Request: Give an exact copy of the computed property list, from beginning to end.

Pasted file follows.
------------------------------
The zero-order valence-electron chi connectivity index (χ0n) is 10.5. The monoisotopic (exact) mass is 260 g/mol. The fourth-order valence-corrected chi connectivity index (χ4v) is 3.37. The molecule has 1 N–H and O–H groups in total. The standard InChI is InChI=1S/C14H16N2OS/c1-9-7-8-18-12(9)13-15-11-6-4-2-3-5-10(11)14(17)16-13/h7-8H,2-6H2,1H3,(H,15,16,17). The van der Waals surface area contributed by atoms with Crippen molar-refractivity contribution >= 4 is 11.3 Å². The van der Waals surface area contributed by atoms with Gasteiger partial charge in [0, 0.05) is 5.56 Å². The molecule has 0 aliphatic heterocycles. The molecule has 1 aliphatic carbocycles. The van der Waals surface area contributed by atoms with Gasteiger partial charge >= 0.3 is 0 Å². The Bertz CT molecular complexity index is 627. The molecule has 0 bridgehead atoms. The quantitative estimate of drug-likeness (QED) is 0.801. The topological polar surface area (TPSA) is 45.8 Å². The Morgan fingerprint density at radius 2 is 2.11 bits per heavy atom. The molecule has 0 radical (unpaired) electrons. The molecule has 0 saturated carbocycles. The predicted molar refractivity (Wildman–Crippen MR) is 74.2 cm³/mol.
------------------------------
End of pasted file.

The zero-order valence-electron chi connectivity index (χ0n) is 10.5. The monoisotopic (exact) mass is 260 g/mol. The fourth-order valence-corrected chi connectivity index (χ4v) is 3.37. The molecule has 1 N–H and O–H groups in total. The standard InChI is InChI=1S/C14H16N2OS/c1-9-7-8-18-12(9)13-15-11-6-4-2-3-5-10(11)14(17)16-13/h7-8H,2-6H2,1H3,(H,15,16,17). The van der Waals surface area contributed by atoms with Crippen molar-refractivity contribution >= 4 is 11.3 Å². The van der Waals surface area contributed by atoms with Gasteiger partial charge in [0, 0.05) is 5.56 Å². The molecule has 0 aliphatic heterocycles. The molecule has 1 aliphatic carbocycles. The van der Waals surface area contributed by atoms with Gasteiger partial charge >= 0.3 is 0 Å². The Bertz CT molecular complexity index is 627. The molecule has 0 bridgehead atoms. The quantitative estimate of drug-likeness (QED) is 0.801. The topological polar surface area (TPSA) is 45.8 Å². The Morgan fingerprint density at radius 2 is 2.11 bits per heavy atom. The molecule has 0 radical (unpaired) electrons. The molecule has 0 saturated carbocycles. The predicted molar refractivity (Wildman–Crippen MR) is 74.2 cm³/mol.